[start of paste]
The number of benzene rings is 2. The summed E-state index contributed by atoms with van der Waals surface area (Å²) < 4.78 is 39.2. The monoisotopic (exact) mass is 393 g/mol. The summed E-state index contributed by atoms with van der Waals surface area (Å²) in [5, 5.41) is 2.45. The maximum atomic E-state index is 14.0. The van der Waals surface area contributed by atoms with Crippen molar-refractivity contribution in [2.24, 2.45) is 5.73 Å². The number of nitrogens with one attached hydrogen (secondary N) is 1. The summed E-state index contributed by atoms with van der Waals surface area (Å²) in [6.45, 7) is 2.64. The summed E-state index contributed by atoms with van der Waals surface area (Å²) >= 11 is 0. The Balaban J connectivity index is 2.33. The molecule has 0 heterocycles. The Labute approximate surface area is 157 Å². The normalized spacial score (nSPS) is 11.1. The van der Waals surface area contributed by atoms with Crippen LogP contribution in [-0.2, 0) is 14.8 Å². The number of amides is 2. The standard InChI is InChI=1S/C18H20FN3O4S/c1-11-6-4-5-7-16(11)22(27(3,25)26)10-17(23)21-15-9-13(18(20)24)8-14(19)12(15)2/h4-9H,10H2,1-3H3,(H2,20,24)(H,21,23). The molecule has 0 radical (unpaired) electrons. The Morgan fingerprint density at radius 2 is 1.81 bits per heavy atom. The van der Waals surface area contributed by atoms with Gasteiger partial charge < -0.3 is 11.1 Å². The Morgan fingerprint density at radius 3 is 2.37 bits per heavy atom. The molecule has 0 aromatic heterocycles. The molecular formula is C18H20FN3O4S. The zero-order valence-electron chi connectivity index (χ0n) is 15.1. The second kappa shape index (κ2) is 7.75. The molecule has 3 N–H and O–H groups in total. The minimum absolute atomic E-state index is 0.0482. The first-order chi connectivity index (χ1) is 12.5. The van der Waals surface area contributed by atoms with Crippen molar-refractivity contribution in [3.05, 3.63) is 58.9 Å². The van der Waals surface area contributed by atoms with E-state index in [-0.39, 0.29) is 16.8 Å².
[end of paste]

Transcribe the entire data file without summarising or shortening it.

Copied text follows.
The number of benzene rings is 2. The summed E-state index contributed by atoms with van der Waals surface area (Å²) < 4.78 is 39.2. The monoisotopic (exact) mass is 393 g/mol. The summed E-state index contributed by atoms with van der Waals surface area (Å²) in [5, 5.41) is 2.45. The maximum atomic E-state index is 14.0. The van der Waals surface area contributed by atoms with Crippen molar-refractivity contribution in [2.24, 2.45) is 5.73 Å². The number of nitrogens with one attached hydrogen (secondary N) is 1. The summed E-state index contributed by atoms with van der Waals surface area (Å²) in [6.45, 7) is 2.64. The summed E-state index contributed by atoms with van der Waals surface area (Å²) >= 11 is 0. The Balaban J connectivity index is 2.33. The molecule has 0 heterocycles. The Labute approximate surface area is 157 Å². The normalized spacial score (nSPS) is 11.1. The van der Waals surface area contributed by atoms with Crippen LogP contribution in [-0.2, 0) is 14.8 Å². The number of amides is 2. The standard InChI is InChI=1S/C18H20FN3O4S/c1-11-6-4-5-7-16(11)22(27(3,25)26)10-17(23)21-15-9-13(18(20)24)8-14(19)12(15)2/h4-9H,10H2,1-3H3,(H2,20,24)(H,21,23). The molecule has 0 radical (unpaired) electrons. The Morgan fingerprint density at radius 2 is 1.81 bits per heavy atom. The van der Waals surface area contributed by atoms with Gasteiger partial charge < -0.3 is 11.1 Å². The Morgan fingerprint density at radius 3 is 2.37 bits per heavy atom. The molecule has 0 aromatic heterocycles. The molecular formula is C18H20FN3O4S. The zero-order valence-electron chi connectivity index (χ0n) is 15.1. The second kappa shape index (κ2) is 7.75. The molecule has 3 N–H and O–H groups in total. The minimum absolute atomic E-state index is 0.0482. The first-order chi connectivity index (χ1) is 12.5. The van der Waals surface area contributed by atoms with Crippen molar-refractivity contribution in [3.05, 3.63) is 58.9 Å². The van der Waals surface area contributed by atoms with E-state index in [-0.39, 0.29) is 16.8 Å².